Mostly, organic food is more expensive. But that’s because the true costs are not included in the non-organic food. That follows the demand we have heared often at the conference: Make the prices right!
    So it is a (at least for most Swiss) a question of priorities if they spent the money for organic food or not. But this decision shouldn’t only be made be the wide public but also by the industry and the government.

    So let’s make the prices right – which means non-environmental friendly products have to cost more than the for example organic ones. This would mean that the consumer still could buy the cheapest product. But the cheapest would be the best for our environment!

    • It would be great if non environmentally friendly products would cost more to reflect their negative impact on the environment, but the million dollar question is, how you can realise such a shift in pricing? Consumer education alone is not enough to address this issue as people will always try to save money when shopping. And companies will always try to meet consumers needs by finding ways to keep their pricing competitive. By establishing manufacturing centres in the developing world, they take advantage of cheap labour and relaxed environmental laws in order to pass on lower prices to consumers in the West. Our current economic and financial systems clearly stand in the way of a substantial shift in pricing to reflect greater environmental impact, so either the system has to change or governments need to step in. What role do you see for governments or regulatory bodies in this process?

  4. @Elissa, I think that regulatory bodies need to create stringent regulations, while encouraging even better corporate behavior. For example, in the US, companies need to obtain a permit to discharge waste into waterways. These permits are easy to get and lack a lot of oversight. Problems like oil and chemical spills can go unnoticed for days. I think a solution to this is to use technology to create real-time data monitoring on outputs into waterways, but the government lacks funding for this. We need to charge companies for regulations, and also commit to environmental security. Of course, there are those who argue that policy should not be command-control (meaning, strict regulations) but rather encouraging of sustainable behavior (i.e. fewer taxes for more sustainable companies). I think we could do both, but we need to tighten up loopholes in taxes and environmental regulations first so that companies are forced to stop polluting and escaping paying for environmental harms.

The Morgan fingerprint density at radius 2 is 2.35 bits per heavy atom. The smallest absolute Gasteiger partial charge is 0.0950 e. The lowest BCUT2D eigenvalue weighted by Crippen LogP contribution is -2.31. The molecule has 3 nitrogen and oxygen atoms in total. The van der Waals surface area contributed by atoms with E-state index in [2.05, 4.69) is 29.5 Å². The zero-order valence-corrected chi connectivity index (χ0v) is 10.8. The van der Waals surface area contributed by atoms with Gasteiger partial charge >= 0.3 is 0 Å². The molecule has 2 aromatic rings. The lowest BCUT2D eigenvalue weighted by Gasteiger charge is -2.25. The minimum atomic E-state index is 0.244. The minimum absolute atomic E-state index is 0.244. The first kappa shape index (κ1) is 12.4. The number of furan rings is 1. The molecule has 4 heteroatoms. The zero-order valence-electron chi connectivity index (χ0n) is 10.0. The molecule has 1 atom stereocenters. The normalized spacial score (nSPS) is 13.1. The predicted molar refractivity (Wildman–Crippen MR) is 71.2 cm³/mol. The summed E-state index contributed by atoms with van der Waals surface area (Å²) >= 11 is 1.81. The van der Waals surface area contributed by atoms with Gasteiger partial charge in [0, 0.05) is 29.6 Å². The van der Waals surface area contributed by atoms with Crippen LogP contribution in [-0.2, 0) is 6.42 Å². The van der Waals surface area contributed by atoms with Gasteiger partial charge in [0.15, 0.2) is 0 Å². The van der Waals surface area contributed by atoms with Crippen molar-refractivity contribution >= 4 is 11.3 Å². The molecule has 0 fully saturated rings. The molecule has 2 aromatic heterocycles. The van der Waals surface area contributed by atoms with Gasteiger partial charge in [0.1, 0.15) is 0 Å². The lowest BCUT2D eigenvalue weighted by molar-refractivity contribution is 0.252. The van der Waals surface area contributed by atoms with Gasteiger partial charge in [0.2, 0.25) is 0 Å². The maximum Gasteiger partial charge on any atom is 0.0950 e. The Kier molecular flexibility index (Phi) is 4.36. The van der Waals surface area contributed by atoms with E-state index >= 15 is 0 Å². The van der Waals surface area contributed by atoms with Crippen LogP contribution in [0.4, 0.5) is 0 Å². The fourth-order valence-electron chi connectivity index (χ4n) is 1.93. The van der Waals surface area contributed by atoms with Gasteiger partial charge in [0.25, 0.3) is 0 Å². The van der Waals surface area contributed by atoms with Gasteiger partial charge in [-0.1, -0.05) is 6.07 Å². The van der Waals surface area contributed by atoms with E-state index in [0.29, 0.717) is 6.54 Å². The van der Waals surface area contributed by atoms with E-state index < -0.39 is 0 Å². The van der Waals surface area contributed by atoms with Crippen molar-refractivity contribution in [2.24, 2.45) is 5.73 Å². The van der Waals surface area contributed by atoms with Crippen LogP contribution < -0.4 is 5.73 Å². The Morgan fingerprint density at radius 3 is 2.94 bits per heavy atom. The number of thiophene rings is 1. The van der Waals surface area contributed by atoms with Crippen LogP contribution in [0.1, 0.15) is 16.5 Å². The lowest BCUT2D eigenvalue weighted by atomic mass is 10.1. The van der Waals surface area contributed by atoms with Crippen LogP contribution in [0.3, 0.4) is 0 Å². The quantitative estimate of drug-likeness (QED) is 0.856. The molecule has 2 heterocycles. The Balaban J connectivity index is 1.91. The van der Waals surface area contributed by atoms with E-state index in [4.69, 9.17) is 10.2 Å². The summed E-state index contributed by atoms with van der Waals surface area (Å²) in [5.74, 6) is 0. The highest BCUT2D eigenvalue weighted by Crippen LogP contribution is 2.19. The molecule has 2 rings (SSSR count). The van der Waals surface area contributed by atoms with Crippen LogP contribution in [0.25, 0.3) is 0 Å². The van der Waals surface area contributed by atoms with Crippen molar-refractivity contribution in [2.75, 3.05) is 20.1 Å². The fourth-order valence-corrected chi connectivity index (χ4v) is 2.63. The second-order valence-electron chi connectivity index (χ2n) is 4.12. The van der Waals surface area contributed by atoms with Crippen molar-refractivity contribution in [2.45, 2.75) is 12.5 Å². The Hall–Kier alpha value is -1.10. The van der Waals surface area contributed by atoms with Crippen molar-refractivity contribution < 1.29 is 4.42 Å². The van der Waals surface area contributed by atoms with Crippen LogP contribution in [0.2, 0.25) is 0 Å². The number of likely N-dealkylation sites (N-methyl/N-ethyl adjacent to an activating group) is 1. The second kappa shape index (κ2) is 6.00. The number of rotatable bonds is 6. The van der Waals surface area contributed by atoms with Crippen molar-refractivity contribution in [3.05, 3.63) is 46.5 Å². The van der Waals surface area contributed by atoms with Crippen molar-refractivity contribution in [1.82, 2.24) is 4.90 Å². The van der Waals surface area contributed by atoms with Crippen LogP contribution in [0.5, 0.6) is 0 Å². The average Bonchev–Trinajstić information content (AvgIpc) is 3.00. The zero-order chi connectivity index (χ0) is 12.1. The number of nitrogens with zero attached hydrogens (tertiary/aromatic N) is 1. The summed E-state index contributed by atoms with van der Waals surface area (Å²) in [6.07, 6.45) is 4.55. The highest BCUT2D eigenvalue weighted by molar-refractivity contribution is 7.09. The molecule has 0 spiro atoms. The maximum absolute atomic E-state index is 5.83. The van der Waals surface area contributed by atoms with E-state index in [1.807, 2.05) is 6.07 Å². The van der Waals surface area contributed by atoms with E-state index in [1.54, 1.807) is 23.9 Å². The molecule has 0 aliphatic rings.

In all, I think it’s probably more important for policy and companies to act, instead of the consumer. The consumer is overwhelmed by information. Even if things are labeled, what does it mean? We have the Sustainable Forestry Initiative, for example, which has a friendly green leaf on its products. But SFI is run by forestry companies and has been criticized frequently. The educated and involved consumer will probably take the time to investigate labels, but I don’t think the average person will due to a lack of education, lack of time, lack of access to information, etc.

    • I agree….the onus should lie with corporate governance and public policy, more so than just the consumer. there are too many people around the world who are only concerned with the price, and would not benefit from stringent labeling. in addition to policy that impacts corporate behaviour, its imperative that our financial geniuses figure out how to incorporate environmental impact into financial statements, for unless and until corporations feel the pinch in their pockets, they will make little effort to change their ways.

      by the way, its Eissa without the ‘L’… 😉